Consumers’ search for individuality is continually driving product development in the fine fragrance segment and designer fragrances in particular. The niche or designer segment is so different to the prestige and mass segments yet it influences them in a big way.
Fabienne Bourhis, perfumer at Mane South Africa explains: ‘The price point, distribution and, most interesting of all, their fragrance profiles differ. Niche fragrance brands take risks and have the freedom to explore interesting olfactive aspects. They have been around for many years, though in recent times their prevalence and popularity have grown.’
South African makes it big in Paris
Bourhis says Etat Libre d'Orange (meaning Orange Free State) is a perfect example. This bold avant-garde niche perfumery is located in Paris, France. The company is owned by Etienne de Swart, a South African born in the Free State, who named his perfumery after this place of freedom which he says ‘shaped him into who he is today’.
She adds: ‘The brand is all about freedom, in fragrance development, product packaging and the overall brand. It explores the risky side of perfumery, capitalising on the edginess of a concept, which may not please everyone.’ But that is exactly what niche fragrances are all about, creating unique luxury perfumes for a specific consumer group, and why Mane France has been proud to collaborate with Etat Libre d'Orange in the past.
Niche inspires mainstream brands
Given the popularity among consumers, the niche movement is becoming all the more prevalent in the luxury fine fragrance market with mainstream labels like Armani, Hermes, Chanel and Dior launching collections that are almost niche. ‘This is again distinguished by price point, distribution – in that they are sold in a limited number of stores – and the particular adjectives used in the product names which convey exclusivity. The Armani Privé Collection is an excellent example,’ says Bourhis.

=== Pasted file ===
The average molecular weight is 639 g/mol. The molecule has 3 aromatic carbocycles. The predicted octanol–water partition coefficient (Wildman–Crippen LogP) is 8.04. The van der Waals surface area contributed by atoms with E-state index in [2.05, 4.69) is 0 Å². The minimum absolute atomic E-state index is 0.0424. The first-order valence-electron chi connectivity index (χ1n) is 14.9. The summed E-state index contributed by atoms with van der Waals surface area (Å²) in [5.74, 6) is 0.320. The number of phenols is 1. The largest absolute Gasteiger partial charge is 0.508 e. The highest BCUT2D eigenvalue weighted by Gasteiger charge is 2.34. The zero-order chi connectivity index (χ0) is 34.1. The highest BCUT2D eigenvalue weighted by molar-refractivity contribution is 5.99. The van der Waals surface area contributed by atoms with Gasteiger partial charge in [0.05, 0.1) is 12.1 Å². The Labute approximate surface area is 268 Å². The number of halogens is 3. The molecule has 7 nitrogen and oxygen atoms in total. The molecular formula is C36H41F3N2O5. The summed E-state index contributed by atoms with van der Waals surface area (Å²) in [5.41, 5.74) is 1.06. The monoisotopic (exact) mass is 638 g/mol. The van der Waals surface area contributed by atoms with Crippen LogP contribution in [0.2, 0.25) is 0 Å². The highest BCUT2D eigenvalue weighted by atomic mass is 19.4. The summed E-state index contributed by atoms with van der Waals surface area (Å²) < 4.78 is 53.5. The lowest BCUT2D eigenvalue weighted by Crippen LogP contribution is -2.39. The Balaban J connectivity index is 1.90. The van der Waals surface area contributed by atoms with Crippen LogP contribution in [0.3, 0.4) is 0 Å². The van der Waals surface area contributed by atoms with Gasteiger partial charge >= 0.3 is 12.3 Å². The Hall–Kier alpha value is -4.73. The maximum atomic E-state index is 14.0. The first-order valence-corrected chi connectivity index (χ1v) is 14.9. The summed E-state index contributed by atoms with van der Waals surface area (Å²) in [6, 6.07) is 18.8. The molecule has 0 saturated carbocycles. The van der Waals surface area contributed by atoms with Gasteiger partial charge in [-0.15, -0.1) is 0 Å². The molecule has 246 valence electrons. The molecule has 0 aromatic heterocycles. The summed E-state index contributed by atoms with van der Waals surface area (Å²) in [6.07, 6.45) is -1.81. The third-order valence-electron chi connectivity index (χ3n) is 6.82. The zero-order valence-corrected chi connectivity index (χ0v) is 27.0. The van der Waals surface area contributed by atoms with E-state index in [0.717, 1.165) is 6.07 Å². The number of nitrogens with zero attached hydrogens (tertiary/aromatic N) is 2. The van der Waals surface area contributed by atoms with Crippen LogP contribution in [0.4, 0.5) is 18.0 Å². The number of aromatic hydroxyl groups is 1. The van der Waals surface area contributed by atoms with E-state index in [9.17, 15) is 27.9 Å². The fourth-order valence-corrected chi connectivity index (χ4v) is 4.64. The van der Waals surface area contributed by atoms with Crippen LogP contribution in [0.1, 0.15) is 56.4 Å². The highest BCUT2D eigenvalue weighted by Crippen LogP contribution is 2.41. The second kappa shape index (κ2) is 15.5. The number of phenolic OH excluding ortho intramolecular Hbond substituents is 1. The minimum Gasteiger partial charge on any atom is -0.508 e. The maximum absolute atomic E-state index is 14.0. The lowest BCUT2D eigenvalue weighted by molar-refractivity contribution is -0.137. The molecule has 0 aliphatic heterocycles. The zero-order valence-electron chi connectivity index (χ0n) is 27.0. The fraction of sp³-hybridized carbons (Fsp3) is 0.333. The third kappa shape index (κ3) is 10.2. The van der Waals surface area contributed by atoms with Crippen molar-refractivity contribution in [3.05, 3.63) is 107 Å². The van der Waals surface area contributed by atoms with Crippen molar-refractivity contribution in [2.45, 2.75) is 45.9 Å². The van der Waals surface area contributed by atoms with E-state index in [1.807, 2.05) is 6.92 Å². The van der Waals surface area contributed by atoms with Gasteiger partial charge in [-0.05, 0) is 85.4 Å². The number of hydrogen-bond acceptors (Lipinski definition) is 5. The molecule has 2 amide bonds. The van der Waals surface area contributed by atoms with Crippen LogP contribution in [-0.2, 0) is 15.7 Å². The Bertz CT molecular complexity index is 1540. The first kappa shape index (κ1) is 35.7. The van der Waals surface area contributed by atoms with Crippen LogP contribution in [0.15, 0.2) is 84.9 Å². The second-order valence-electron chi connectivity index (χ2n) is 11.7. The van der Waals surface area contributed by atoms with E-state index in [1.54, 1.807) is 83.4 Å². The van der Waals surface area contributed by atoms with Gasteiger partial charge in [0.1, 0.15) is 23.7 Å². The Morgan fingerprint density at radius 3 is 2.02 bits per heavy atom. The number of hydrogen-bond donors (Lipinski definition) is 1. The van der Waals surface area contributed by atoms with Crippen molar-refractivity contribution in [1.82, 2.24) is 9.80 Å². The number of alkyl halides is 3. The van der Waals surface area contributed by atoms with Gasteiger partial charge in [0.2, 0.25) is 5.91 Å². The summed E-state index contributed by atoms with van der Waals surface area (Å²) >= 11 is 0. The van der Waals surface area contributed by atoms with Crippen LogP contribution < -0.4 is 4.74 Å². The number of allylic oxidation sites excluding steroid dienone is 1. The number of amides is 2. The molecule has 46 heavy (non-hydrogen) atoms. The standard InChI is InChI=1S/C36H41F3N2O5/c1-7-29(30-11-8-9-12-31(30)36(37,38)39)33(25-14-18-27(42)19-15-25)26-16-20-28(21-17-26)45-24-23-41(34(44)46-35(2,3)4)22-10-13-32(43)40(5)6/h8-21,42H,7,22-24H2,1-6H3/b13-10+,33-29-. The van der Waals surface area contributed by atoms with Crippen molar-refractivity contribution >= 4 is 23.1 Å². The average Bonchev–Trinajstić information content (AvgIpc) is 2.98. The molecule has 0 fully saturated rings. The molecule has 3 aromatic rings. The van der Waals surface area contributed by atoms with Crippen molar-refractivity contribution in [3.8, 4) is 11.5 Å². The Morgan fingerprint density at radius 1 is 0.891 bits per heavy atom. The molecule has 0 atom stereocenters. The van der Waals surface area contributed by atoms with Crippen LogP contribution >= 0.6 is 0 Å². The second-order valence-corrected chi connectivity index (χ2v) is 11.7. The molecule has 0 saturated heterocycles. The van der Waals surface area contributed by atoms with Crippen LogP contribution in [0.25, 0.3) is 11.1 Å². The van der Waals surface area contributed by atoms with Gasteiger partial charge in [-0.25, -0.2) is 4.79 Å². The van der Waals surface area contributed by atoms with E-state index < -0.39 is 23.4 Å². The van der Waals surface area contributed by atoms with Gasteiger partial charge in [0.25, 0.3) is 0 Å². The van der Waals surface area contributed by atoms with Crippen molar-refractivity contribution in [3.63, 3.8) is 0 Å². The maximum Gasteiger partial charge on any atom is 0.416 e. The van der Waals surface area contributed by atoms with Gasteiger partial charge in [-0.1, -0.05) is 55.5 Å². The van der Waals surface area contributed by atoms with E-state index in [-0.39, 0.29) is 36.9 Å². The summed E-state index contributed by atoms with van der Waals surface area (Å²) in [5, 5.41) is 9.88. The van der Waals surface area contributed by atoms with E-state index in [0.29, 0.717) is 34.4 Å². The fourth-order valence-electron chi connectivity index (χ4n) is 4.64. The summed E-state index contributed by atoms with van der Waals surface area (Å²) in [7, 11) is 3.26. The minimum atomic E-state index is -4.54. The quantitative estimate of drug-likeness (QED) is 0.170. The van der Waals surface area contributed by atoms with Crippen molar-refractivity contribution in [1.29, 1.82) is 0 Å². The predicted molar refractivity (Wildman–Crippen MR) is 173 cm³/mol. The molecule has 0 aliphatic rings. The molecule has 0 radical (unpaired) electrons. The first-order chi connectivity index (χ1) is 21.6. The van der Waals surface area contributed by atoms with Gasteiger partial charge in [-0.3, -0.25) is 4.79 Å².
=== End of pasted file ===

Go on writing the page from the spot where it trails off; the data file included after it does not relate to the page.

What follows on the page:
Mane France was instrumental in developing Armani/ Privé Figuier Eden, a limited edition fine fragrance that showcases the innovation of the fragrance and flavour manufacturer in creatively harnessing the perfumed secrets of the fig tree.
Technology for new and unexpected scents
Creativity in perfumery is a core focus of Mane worldwide. The manufacturer invests heavily in R&D to develop new fragrance molecules using innovative extraction methods, ultimately providing its customers with ingredients characterised by interesting facets. Jungle Essence, Mane France’s patented breakthrough technology, captures the scent of a fruit or the taste of a candy using environmentally friendly gas extraction. It was developed at the manufacturer’s headquarters in Le Bar-sur-Loup, in Grasse, France.
According to a demonstration of the extraction technology posted on the Mane website, Jungle Essence allows for the creation of new materials for perfumers and flavourists. ‘It combines simplicity and advanced technology, and can be applied to a wide range of objects, either natural or synthetic. The only requirement is the object must have an odour’.
The technology presents a variety of three extracts: Pure Jungle Essence, which can be used directly in a blend; Neo Jungle Essence, which is an optimised extraction with no olfactive distortion; and DNA Jungle Essence – a pure extract reproduced molecule for molecule by a perfumer.